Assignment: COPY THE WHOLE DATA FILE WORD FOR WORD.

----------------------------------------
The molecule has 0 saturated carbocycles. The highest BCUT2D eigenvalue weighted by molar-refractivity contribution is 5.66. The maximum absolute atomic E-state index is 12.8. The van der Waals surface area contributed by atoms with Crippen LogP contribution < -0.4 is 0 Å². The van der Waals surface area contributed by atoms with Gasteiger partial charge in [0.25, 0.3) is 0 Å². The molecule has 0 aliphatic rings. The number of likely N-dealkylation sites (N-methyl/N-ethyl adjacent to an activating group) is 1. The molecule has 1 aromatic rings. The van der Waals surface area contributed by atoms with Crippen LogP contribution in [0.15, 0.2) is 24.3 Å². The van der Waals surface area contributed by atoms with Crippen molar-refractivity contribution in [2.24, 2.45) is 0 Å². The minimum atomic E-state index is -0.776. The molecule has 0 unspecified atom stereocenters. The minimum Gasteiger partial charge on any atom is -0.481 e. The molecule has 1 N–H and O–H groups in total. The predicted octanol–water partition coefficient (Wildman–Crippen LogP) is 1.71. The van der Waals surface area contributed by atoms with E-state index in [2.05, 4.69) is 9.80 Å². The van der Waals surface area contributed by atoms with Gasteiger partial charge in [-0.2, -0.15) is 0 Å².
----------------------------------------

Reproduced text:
The molecule has 0 saturated carbocycles. The highest BCUT2D eigenvalue weighted by molar-refractivity contribution is 5.66. The maximum absolute atomic E-state index is 12.8. The van der Waals surface area contributed by atoms with Crippen LogP contribution < -0.4 is 0 Å². The van der Waals surface area contributed by atoms with Gasteiger partial charge in [0.25, 0.3) is 0 Å². The molecule has 0 aliphatic rings. The number of likely N-dealkylation sites (N-methyl/N-ethyl adjacent to an activating group) is 1. The molecule has 1 aromatic rings. The van der Waals surface area contributed by atoms with Crippen LogP contribution in [0.15, 0.2) is 24.3 Å². The van der Waals surface area contributed by atoms with Crippen molar-refractivity contribution in [2.24, 2.45) is 0 Å². The minimum atomic E-state index is -0.776. The molecule has 0 unspecified atom stereocenters. The minimum Gasteiger partial charge on any atom is -0.481 e. The molecule has 1 N–H and O–H groups in total. The predicted octanol–water partition coefficient (Wildman–Crippen LogP) is 1.71. The van der Waals surface area contributed by atoms with E-state index in [2.05, 4.69) is 9.80 Å². The van der Waals surface area contributed by atoms with Gasteiger partial charge in [-0.2, -0.15) is 0 Å².